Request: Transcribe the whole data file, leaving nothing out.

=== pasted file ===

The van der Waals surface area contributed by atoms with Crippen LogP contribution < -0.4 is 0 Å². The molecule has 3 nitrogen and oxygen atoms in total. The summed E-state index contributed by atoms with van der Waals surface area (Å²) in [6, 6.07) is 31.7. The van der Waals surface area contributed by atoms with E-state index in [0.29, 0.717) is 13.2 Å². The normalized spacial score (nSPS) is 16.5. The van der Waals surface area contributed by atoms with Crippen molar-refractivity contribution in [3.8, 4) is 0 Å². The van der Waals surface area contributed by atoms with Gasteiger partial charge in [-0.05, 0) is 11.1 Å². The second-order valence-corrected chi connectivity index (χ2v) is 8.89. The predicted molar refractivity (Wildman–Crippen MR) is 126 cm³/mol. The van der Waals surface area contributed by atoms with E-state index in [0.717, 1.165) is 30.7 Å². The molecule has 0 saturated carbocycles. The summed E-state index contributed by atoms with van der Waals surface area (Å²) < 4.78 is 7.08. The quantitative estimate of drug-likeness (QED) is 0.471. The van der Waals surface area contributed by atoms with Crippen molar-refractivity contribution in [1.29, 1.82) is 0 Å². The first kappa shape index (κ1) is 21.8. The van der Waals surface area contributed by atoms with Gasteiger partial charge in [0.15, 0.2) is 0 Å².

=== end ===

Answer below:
The van der Waals surface area contributed by atoms with Crippen LogP contribution < -0.4 is 0 Å². The molecule has 3 nitrogen and oxygen atoms in total. The summed E-state index contributed by atoms with van der Waals surface area (Å²) in [6, 6.07) is 31.7. The van der Waals surface area contributed by atoms with E-state index in [0.29, 0.717) is 13.2 Å². The normalized spacial score (nSPS) is 16.5. The van der Waals surface area contributed by atoms with Crippen molar-refractivity contribution in [3.8, 4) is 0 Å². The van der Waals surface area contributed by atoms with Gasteiger partial charge in [-0.05, 0) is 11.1 Å². The second-order valence-corrected chi connectivity index (χ2v) is 8.89. The predicted molar refractivity (Wildman–Crippen MR) is 126 cm³/mol. The van der Waals surface area contributed by atoms with E-state index in [0.717, 1.165) is 30.7 Å². The molecule has 0 saturated carbocycles. The summed E-state index contributed by atoms with van der Waals surface area (Å²) < 4.78 is 7.08. The quantitative estimate of drug-likeness (QED) is 0.471. The van der Waals surface area contributed by atoms with Crippen molar-refractivity contribution in [1.29, 1.82) is 0 Å². The first kappa shape index (κ1) is 21.8. The van der Waals surface area contributed by atoms with Gasteiger partial charge in [0.15, 0.2) is 0 Å².